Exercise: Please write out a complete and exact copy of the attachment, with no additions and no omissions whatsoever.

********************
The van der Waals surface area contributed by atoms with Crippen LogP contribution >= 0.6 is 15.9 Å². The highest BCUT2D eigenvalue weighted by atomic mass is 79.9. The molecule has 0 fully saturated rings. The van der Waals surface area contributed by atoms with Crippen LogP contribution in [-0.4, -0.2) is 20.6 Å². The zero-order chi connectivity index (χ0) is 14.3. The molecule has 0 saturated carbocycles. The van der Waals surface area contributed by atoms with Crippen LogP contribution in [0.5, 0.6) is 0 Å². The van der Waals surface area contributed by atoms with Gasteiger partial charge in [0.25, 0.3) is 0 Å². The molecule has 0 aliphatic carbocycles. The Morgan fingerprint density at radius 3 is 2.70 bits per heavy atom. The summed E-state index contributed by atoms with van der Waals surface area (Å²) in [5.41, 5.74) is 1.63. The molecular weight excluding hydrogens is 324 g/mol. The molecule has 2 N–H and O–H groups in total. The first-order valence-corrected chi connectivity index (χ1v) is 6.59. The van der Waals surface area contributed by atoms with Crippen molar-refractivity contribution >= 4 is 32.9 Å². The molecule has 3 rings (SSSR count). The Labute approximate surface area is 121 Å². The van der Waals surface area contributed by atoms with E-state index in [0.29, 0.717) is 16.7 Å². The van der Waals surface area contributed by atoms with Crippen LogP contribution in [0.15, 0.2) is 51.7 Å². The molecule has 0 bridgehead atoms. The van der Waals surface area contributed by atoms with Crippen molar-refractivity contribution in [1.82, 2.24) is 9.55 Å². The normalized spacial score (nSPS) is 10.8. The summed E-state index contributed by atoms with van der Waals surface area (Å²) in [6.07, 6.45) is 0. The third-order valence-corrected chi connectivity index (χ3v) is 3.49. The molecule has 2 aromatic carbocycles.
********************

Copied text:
The van der Waals surface area contributed by atoms with Crippen LogP contribution >= 0.6 is 15.9 Å². The highest BCUT2D eigenvalue weighted by atomic mass is 79.9. The molecule has 0 fully saturated rings. The van der Waals surface area contributed by atoms with Crippen LogP contribution in [-0.4, -0.2) is 20.6 Å². The zero-order chi connectivity index (χ0) is 14.3. The molecule has 0 saturated carbocycles. The van der Waals surface area contributed by atoms with Crippen LogP contribution in [0.5, 0.6) is 0 Å². The van der Waals surface area contributed by atoms with Gasteiger partial charge in [0.25, 0.3) is 0 Å². The molecule has 0 aliphatic carbocycles. The Morgan fingerprint density at radius 3 is 2.70 bits per heavy atom. The summed E-state index contributed by atoms with van der Waals surface area (Å²) in [5.41, 5.74) is 1.63. The molecular weight excluding hydrogens is 324 g/mol. The molecule has 2 N–H and O–H groups in total. The first-order valence-corrected chi connectivity index (χ1v) is 6.59. The van der Waals surface area contributed by atoms with Crippen molar-refractivity contribution >= 4 is 32.9 Å². The molecule has 3 rings (SSSR count). The Labute approximate surface area is 121 Å². The van der Waals surface area contributed by atoms with E-state index in [0.29, 0.717) is 16.7 Å². The van der Waals surface area contributed by atoms with Crippen LogP contribution in [0.15, 0.2) is 51.7 Å². The molecule has 0 bridgehead atoms. The van der Waals surface area contributed by atoms with Crippen molar-refractivity contribution in [1.82, 2.24) is 9.55 Å². The normalized spacial score (nSPS) is 10.8. The summed E-state index contributed by atoms with van der Waals surface area (Å²) in [6.07, 6.45) is 0. The third-order valence-corrected chi connectivity index (χ3v) is 3.49. The molecule has 2 aromatic carbocycles.